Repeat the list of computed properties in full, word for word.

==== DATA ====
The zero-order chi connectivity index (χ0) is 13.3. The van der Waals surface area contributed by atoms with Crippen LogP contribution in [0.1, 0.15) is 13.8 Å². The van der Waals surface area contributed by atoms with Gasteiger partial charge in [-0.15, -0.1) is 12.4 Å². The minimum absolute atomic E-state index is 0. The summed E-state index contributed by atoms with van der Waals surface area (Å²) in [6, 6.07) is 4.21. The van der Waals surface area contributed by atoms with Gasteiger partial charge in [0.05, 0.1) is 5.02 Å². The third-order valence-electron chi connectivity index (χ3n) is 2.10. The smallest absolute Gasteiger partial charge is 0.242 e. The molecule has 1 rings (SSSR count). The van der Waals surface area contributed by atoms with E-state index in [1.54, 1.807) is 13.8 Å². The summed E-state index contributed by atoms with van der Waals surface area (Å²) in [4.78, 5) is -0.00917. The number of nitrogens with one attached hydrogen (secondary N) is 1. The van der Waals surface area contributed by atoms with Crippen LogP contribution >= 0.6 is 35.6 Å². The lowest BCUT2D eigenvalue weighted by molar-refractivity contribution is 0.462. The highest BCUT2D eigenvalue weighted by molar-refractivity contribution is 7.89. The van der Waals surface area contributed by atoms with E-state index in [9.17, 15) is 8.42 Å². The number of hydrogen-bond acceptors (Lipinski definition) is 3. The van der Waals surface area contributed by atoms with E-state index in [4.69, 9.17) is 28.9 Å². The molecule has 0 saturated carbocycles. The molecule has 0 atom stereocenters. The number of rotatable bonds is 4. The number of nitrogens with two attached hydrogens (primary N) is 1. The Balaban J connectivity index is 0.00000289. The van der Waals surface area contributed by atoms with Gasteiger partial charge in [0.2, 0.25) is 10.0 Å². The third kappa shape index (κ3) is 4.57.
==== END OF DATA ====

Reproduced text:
The zero-order chi connectivity index (χ0) is 13.3. The van der Waals surface area contributed by atoms with Crippen LogP contribution in [0.1, 0.15) is 13.8 Å². The van der Waals surface area contributed by atoms with Gasteiger partial charge in [-0.15, -0.1) is 12.4 Å². The minimum absolute atomic E-state index is 0. The summed E-state index contributed by atoms with van der Waals surface area (Å²) in [6, 6.07) is 4.21. The van der Waals surface area contributed by atoms with Gasteiger partial charge in [0.05, 0.1) is 5.02 Å². The third-order valence-electron chi connectivity index (χ3n) is 2.10. The smallest absolute Gasteiger partial charge is 0.242 e. The molecule has 1 rings (SSSR count). The van der Waals surface area contributed by atoms with E-state index in [1.54, 1.807) is 13.8 Å². The summed E-state index contributed by atoms with van der Waals surface area (Å²) in [4.78, 5) is -0.00917. The number of nitrogens with one attached hydrogen (secondary N) is 1. The van der Waals surface area contributed by atoms with Crippen LogP contribution >= 0.6 is 35.6 Å². The lowest BCUT2D eigenvalue weighted by molar-refractivity contribution is 0.462. The highest BCUT2D eigenvalue weighted by molar-refractivity contribution is 7.89. The van der Waals surface area contributed by atoms with E-state index in [9.17, 15) is 8.42 Å². The number of hydrogen-bond acceptors (Lipinski definition) is 3. The van der Waals surface area contributed by atoms with E-state index in [4.69, 9.17) is 28.9 Å². The molecule has 0 saturated carbocycles. The molecule has 0 atom stereocenters. The number of rotatable bonds is 4. The number of nitrogens with two attached hydrogens (primary N) is 1. The Balaban J connectivity index is 0.00000289. The van der Waals surface area contributed by atoms with Gasteiger partial charge in [0.2, 0.25) is 10.0 Å². The third kappa shape index (κ3) is 4.57.